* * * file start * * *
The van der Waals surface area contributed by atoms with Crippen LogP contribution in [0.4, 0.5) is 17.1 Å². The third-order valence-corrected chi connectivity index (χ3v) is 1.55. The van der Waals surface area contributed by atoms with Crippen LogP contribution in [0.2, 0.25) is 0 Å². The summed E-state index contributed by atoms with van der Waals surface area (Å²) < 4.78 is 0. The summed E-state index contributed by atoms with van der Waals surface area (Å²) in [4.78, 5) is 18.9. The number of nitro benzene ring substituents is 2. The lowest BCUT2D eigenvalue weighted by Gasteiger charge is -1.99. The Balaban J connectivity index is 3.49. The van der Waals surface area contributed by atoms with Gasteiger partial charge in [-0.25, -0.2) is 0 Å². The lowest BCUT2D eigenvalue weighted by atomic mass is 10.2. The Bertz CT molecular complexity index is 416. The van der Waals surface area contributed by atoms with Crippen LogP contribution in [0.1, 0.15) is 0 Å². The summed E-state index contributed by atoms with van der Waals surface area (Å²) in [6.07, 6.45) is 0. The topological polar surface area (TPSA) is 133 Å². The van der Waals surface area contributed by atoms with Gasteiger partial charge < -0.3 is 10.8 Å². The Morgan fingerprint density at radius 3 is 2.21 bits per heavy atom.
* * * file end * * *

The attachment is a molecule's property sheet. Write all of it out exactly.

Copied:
The van der Waals surface area contributed by atoms with Crippen LogP contribution in [0.4, 0.5) is 17.1 Å². The third-order valence-corrected chi connectivity index (χ3v) is 1.55. The van der Waals surface area contributed by atoms with Crippen LogP contribution in [0.2, 0.25) is 0 Å². The summed E-state index contributed by atoms with van der Waals surface area (Å²) < 4.78 is 0. The summed E-state index contributed by atoms with van der Waals surface area (Å²) in [4.78, 5) is 18.9. The number of nitro benzene ring substituents is 2. The lowest BCUT2D eigenvalue weighted by Gasteiger charge is -1.99. The Balaban J connectivity index is 3.49. The van der Waals surface area contributed by atoms with Gasteiger partial charge in [-0.25, -0.2) is 0 Å². The lowest BCUT2D eigenvalue weighted by atomic mass is 10.2. The Bertz CT molecular complexity index is 416. The van der Waals surface area contributed by atoms with Crippen LogP contribution in [0.1, 0.15) is 0 Å². The summed E-state index contributed by atoms with van der Waals surface area (Å²) in [6.07, 6.45) is 0. The topological polar surface area (TPSA) is 133 Å². The van der Waals surface area contributed by atoms with Gasteiger partial charge < -0.3 is 10.8 Å². The Morgan fingerprint density at radius 3 is 2.21 bits per heavy atom.